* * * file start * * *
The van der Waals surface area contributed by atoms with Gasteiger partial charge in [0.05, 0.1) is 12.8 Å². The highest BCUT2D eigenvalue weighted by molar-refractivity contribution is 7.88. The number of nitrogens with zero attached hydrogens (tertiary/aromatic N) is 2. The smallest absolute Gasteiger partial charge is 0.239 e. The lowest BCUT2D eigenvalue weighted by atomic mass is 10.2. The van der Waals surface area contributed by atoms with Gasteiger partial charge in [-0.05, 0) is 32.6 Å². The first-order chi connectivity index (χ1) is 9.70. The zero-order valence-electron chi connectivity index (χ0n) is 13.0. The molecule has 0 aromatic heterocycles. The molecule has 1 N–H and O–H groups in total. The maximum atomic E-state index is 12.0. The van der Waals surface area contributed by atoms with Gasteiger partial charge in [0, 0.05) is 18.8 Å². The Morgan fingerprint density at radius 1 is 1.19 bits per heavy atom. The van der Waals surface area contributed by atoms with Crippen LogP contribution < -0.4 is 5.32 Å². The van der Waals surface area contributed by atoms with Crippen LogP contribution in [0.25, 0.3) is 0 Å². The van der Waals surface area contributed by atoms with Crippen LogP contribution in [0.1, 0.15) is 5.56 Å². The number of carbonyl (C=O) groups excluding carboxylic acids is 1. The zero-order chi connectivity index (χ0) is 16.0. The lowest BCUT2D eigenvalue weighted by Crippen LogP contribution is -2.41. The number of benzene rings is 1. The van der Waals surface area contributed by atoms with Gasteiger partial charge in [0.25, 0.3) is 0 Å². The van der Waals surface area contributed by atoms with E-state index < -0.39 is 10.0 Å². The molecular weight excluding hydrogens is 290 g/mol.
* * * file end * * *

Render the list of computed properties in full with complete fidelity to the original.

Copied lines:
The van der Waals surface area contributed by atoms with Gasteiger partial charge in [0.05, 0.1) is 12.8 Å². The highest BCUT2D eigenvalue weighted by molar-refractivity contribution is 7.88. The number of nitrogens with zero attached hydrogens (tertiary/aromatic N) is 2. The smallest absolute Gasteiger partial charge is 0.239 e. The lowest BCUT2D eigenvalue weighted by atomic mass is 10.2. The van der Waals surface area contributed by atoms with Gasteiger partial charge in [-0.05, 0) is 32.6 Å². The first-order chi connectivity index (χ1) is 9.70. The zero-order valence-electron chi connectivity index (χ0n) is 13.0. The molecule has 0 aromatic heterocycles. The molecule has 1 N–H and O–H groups in total. The maximum atomic E-state index is 12.0. The van der Waals surface area contributed by atoms with Gasteiger partial charge in [0, 0.05) is 18.8 Å². The Morgan fingerprint density at radius 1 is 1.19 bits per heavy atom. The van der Waals surface area contributed by atoms with Crippen LogP contribution < -0.4 is 5.32 Å². The van der Waals surface area contributed by atoms with Crippen LogP contribution in [0.25, 0.3) is 0 Å². The van der Waals surface area contributed by atoms with Crippen LogP contribution in [0.1, 0.15) is 5.56 Å². The number of carbonyl (C=O) groups excluding carboxylic acids is 1. The zero-order chi connectivity index (χ0) is 16.0. The lowest BCUT2D eigenvalue weighted by Crippen LogP contribution is -2.41. The number of benzene rings is 1. The van der Waals surface area contributed by atoms with Gasteiger partial charge in [0.25, 0.3) is 0 Å². The van der Waals surface area contributed by atoms with E-state index < -0.39 is 10.0 Å². The molecular weight excluding hydrogens is 290 g/mol.